I'm showing some physical signs of the cumulative stress of the past few weeks, so today I decided to spend several hours in hard physical labor working on my Summer project (rehabbing the guest bedroom in our historic Victorian house). Today I tackled more of the wallpaper. It isn't the hardest wallpaper removal job I've ever attempted (that prize goes to our old house in Chicago where former owners had tacked down seriously peeling wallpaper with carpenter's glue). But it is a very close second.
The most consistent hits on this blog come from people looking for advice on how to write an effective EEO complaint (I usually get at least a couple of hits a day on that topic, which is a sad statement about the world we live in), and the second most popular hit is people looking for advice on how to remove wallpaper(on average at least a hit a day on that topic). Today I was using the secret wallpaper removal fluid, fabric softener mixed roughly 1 part fabric softener to 1 to 3 parts water (more or less...it isn't an exact science). I've tried pretty much every technique on earth to remove wallpaper (where the wallpaper in the various projects dated from virtually every decade the 20th century had to offer). Fabric softener works the best.
If the wallpaper is the modern kind, usually you rip off the topmost layer, which reveals the backing that is stuck to the wall. Wet this with the solution and let it soak for about 10 minutes. Then scrape off as much as you can and put more solution on what is left. Repeat the process until the wall is clean. Wipe down the wall with clean water before you prime it. If the wallpaper is older (or el cheapo stuff) you may need to use a scoring tool on it because the top layer doesn't separate from the backing. This kind of wall paper is what we have on the borders in that room. It is awful. Patience is the key to taking down this kind of wall paper...score it, wipe on the fabric softener solution, let it soak for 10 minutes, scrape, wipe on fabric softener, wait, scrape, wipe on fabric softener, wait, scrape (and so on). If the wall paper is old fashioned fabric wall paper, it is particularly easy to take down with the fabric softener solution.
Make sure you remove all the old wall paper paste from the wall. I remember watching a "This Old House" episode where they went to the home of a woman who had seriously peeling paint. It turns out she had removed wall paper in the house and had painted without making sure all the wall paper paste had been removed. Normally when TOH visits people's houses they give them a hand getting started on their home project. This time however the TOH host looked stunned that the woman could have done something so dumb and gave his best advice to fix the problem (lots of scraping). You will have a mind-numbingly-difficult mess to deal with if you don't remove all the wall paper paste before you paint the wall. The wall will likely never look flat and smooth again. All because you didn't take the time to scrub down the walls properly.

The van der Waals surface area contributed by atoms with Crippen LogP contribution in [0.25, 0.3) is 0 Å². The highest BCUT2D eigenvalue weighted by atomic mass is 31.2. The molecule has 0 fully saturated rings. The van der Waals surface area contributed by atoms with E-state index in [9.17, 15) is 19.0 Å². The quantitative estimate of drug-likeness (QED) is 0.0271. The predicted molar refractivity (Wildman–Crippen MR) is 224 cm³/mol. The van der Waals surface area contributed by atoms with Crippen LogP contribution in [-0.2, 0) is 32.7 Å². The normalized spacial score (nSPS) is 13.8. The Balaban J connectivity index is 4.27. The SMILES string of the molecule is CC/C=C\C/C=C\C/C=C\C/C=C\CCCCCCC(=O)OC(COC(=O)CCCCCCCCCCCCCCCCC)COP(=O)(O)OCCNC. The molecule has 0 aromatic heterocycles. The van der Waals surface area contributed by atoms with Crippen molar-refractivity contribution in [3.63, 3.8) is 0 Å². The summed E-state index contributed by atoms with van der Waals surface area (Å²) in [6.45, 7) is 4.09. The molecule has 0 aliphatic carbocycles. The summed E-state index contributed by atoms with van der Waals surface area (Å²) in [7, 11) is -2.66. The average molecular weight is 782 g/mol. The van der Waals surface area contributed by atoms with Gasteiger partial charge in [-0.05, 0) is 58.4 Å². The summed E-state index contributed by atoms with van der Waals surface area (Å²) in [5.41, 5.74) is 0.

I've been taking it a wall at a time in there. Today I discovered two of the original gas lines into the room that apparently fed wall sconces (see the dark circle in the plaster in the first picture below). Unfortunately former owners tried to sort of plaster over it and now there is a lump there. I need to get one of those decorative pipe escutcheons to put over it to fake cap it (it won't actually be connected to the pipe because the pipe has been hacked off, but it will cover the bump in the wall). I never thought I'd use "escutcheon" in a sentence.
When I ripped down some wallpaper in a corner I discovered that the owners who had put up the wall paper had signed the wall (2nd picture below). It is difficult to read in the photo below, but it reads "Margy Koehler, Ramona Lawson, Jan Houlihan, 2nd Sept 1989, The Three Stooges Helpers". Now I know when the bubbly brown vinyl wall paper was put up. I don't know if the hideous light fixture in there dates to the same time (see 3rd picture, below) but it is soon to be no more.
The walls are in remarkably good shape. The only real problem I've found is a crack above one of the windows. It hadn't been patched properly and the plaster used to patch it simply fell off. We'll fix it right.